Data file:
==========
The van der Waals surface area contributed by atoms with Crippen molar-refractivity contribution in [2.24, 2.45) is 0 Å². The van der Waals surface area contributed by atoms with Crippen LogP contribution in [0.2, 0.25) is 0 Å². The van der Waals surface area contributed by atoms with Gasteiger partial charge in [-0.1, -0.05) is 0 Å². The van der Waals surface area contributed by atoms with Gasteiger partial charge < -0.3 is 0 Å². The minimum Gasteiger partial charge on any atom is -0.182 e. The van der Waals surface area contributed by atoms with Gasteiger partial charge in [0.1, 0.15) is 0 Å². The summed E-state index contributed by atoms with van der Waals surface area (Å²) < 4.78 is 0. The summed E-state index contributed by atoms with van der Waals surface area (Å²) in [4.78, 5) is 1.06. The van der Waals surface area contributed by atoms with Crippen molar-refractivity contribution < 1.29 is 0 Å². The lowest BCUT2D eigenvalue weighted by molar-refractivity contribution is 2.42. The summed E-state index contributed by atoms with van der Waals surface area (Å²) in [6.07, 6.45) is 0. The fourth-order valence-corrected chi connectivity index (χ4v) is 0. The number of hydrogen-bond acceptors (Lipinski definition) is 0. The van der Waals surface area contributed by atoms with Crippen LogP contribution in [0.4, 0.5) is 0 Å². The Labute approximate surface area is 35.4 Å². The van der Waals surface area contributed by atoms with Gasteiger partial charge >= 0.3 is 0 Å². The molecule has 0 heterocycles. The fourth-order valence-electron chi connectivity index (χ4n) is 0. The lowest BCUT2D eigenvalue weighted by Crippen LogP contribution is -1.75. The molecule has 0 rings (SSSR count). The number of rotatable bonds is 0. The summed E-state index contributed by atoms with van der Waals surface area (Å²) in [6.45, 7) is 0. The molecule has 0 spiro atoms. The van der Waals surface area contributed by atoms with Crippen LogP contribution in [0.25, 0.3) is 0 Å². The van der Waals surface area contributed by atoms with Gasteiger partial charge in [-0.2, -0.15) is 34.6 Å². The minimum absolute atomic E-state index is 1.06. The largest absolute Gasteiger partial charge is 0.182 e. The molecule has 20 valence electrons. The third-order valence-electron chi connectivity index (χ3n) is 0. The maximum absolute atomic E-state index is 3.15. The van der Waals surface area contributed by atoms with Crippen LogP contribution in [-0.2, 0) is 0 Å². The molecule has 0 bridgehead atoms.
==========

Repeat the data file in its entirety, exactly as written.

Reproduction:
The van der Waals surface area contributed by atoms with Crippen molar-refractivity contribution in [2.24, 2.45) is 0 Å². The van der Waals surface area contributed by atoms with Crippen LogP contribution in [0.2, 0.25) is 0 Å². The van der Waals surface area contributed by atoms with Gasteiger partial charge in [-0.1, -0.05) is 0 Å². The van der Waals surface area contributed by atoms with Gasteiger partial charge < -0.3 is 0 Å². The minimum Gasteiger partial charge on any atom is -0.182 e. The van der Waals surface area contributed by atoms with Gasteiger partial charge in [0.1, 0.15) is 0 Å². The summed E-state index contributed by atoms with van der Waals surface area (Å²) < 4.78 is 0. The summed E-state index contributed by atoms with van der Waals surface area (Å²) in [4.78, 5) is 1.06. The van der Waals surface area contributed by atoms with Crippen molar-refractivity contribution < 1.29 is 0 Å². The lowest BCUT2D eigenvalue weighted by molar-refractivity contribution is 2.42. The summed E-state index contributed by atoms with van der Waals surface area (Å²) in [6.07, 6.45) is 0. The fourth-order valence-corrected chi connectivity index (χ4v) is 0. The number of hydrogen-bond acceptors (Lipinski definition) is 0. The van der Waals surface area contributed by atoms with Crippen LogP contribution in [0.4, 0.5) is 0 Å². The Labute approximate surface area is 35.4 Å². The van der Waals surface area contributed by atoms with Gasteiger partial charge >= 0.3 is 0 Å². The molecule has 0 heterocycles. The fourth-order valence-electron chi connectivity index (χ4n) is 0. The lowest BCUT2D eigenvalue weighted by Crippen LogP contribution is -1.75. The molecule has 0 rings (SSSR count). The number of rotatable bonds is 0. The summed E-state index contributed by atoms with van der Waals surface area (Å²) in [6.45, 7) is 0. The molecule has 0 spiro atoms. The van der Waals surface area contributed by atoms with Crippen LogP contribution in [0.25, 0.3) is 0 Å². The van der Waals surface area contributed by atoms with Gasteiger partial charge in [-0.2, -0.15) is 34.6 Å². The minimum absolute atomic E-state index is 1.06. The largest absolute Gasteiger partial charge is 0.182 e. The molecule has 20 valence electrons. The third-order valence-electron chi connectivity index (χ3n) is 0. The maximum absolute atomic E-state index is 3.15. The van der Waals surface area contributed by atoms with Crippen LogP contribution in [-0.2, 0) is 0 Å². The molecule has 0 bridgehead atoms.